Cellular injury caused by gentamicin is most pronounced in kidney proximal tubule cells, which accumulate the highest concentrations of this antibiotic. Following unimpaired filtration of gentamicin across the glomerulus, cellular uptake involves both fluid-phase and receptor-mediated, megalin-associated endocytosis (21
). The majority of internalized gentamicin is delivered to the lysosome. The mechanism by which gentamicin produces cell injury is still unresolved, though recent studies from our laboratory support the importance of retrograde movement of gentamicin through the endosomal system. Utilizing TR-gentamicin in proximal tubule cells, we showed that 5 to 10% of internalized gentamicin is initially trafficked from endosomes to the Golgi (29
). Further analysis revealed gentamicin delivery to the endoplasmic reticulum, with subsequent cytosolic release and subcellular compartment association, including the nucleus and mitochondria (32
). Furthermore, we observed a reduction in mitochondrial potential in gentamicin-treated cells which was at times consistent with cytosolic delivery of gentamicin, suggesting one possible mechanism of toxicity. The movement of gentamicin through multiple membrane-bound organelles and its eventual cytosolic delivery would potentially enable this polycationic antibiotic to encounter and disrupt multiple biochemical processes occurring in both membrane and cytosolic locations. The mechanism(s) by which gentamicin undergoes retrograde trafficking to the ER may involve pathways utilized by other cellular toxins (20
). Therefore, investigating the trafficking and interactions of gentamicin in a eukaryotic model system that is more amenable to genetic, biochemical, and molecular dissection could lead to a better understanding of the pathophysiology of gentamicin and other toxins.
The recent screening of a yeast deletion library for antibiotic-sensitive strains by Blackburn and Avery (3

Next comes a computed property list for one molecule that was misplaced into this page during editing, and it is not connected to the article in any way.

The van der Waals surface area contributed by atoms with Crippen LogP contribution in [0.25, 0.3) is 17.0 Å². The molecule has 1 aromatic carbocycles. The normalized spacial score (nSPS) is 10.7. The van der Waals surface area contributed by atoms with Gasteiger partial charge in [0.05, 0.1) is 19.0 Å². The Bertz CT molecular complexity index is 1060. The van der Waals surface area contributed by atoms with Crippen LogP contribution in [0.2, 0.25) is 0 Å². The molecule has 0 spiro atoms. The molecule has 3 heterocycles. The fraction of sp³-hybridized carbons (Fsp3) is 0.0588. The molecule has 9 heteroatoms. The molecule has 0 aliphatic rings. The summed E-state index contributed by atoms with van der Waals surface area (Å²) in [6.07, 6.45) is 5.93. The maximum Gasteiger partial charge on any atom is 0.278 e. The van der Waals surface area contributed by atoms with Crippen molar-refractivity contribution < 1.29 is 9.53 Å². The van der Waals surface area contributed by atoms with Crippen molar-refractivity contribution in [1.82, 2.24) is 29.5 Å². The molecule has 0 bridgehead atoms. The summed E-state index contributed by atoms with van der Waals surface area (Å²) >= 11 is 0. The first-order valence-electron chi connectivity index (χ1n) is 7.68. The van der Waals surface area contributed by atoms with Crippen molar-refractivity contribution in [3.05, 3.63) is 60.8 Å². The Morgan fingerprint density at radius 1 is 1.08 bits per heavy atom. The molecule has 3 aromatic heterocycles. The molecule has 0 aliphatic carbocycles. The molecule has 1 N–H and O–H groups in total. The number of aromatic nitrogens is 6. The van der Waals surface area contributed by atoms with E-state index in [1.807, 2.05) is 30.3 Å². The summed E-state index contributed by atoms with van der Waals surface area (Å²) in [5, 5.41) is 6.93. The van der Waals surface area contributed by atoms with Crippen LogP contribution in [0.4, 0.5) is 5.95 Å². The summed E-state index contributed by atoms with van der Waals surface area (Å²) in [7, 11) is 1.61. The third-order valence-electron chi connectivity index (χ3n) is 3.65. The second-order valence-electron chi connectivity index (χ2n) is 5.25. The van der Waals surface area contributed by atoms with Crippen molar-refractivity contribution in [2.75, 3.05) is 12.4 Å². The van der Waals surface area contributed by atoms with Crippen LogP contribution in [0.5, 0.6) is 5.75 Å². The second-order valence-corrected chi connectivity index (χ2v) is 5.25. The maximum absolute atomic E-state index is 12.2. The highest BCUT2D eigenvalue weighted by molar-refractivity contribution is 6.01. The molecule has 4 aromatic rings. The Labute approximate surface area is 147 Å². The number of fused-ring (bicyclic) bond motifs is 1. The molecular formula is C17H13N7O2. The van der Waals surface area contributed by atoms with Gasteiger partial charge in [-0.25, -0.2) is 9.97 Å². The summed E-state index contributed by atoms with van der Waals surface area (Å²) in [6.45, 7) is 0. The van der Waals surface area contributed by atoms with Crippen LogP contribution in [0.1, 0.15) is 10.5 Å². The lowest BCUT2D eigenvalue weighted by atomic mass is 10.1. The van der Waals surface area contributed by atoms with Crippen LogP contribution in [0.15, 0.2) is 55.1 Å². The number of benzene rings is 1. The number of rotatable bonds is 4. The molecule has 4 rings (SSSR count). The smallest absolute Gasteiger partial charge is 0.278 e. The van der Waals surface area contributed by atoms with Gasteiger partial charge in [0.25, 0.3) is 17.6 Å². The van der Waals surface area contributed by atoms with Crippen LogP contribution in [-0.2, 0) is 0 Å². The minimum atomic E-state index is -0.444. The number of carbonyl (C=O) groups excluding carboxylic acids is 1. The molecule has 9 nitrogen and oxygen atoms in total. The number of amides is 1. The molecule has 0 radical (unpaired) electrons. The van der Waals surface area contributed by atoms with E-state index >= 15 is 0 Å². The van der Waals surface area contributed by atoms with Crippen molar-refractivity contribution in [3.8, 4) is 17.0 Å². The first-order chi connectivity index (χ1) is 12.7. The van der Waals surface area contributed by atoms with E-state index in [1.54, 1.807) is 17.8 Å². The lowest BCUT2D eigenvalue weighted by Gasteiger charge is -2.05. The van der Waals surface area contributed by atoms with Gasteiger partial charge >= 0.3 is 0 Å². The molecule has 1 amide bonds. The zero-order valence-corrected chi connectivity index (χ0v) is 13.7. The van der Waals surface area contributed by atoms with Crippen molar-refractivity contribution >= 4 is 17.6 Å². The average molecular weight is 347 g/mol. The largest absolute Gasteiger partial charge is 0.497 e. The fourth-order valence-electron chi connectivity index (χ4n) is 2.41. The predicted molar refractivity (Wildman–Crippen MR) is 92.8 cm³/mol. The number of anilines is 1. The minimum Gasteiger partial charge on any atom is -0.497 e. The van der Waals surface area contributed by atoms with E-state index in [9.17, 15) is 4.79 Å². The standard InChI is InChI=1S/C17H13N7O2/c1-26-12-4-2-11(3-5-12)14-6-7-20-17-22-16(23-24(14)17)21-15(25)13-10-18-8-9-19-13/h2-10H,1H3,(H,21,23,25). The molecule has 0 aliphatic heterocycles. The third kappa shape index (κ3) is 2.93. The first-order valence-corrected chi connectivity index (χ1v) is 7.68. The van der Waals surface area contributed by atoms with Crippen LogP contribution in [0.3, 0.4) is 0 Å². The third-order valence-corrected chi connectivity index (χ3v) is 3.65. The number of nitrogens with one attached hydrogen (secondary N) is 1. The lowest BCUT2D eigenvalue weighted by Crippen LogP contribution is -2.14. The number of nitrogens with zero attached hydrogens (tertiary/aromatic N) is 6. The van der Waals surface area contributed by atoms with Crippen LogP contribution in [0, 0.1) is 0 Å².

) uncovered many gentamicin-sensitive strains possessing mutations in proteins involved in intracellular trafficking pathways. These observations provided findings for the eukaryotic model system that were consistent with our mammalian studies (29
). Therefore, we set out to further characterize the specific pathways and protein complexes, which if deleted, would lead to increased gentamicin sensitivity. We also utilized TR-gentamicin as a tool to begin characterizing its transport in yeast and evaluating differences between the gentamicin-sensitive strains as a tool to further understand cellular toxicity.
We did note many similarities and some differences between our findings and those of Blackburn and Avery (3
). These differences most likely resulted from differences in the sensitivities of our screens. Their screen was performed under a single condition (YPD with 256 μg/ml gentamicin and growth evaluated after 2 days at 30°C). While false positives were unlikely to be overlooked due to the careful analysis of mutants after the preliminary screen, the uneven growth rate of the strains within the mutant collection as well as the uneven number of cells present in each initial culture could have caused difficulties in determining antibiotic sensitivities with a fraction of the mutants.
Our results, as shown in Fig. , suggest that the deletion of a protein from any of several intracellular vesicular pathways and or complexes resulted in sensitivity to gentamicin. One such complex that appeared critical for tolerating gentamicin is the NAC containing Zuo1 (13
). Zuo1 is a ribosome-associated J protein and a partner of Ssb1 and Ssb2 of Hsp70 and the Hsp70-related protein Ssz1. Together, they act as a molecular chaperone to facilitate protein folding of nascent proteins. Their absence clearly caused gentamicin sensitivity, and a recent study suggests the mechanism may be due to altered plasma membrane function that results in ion transport changes (14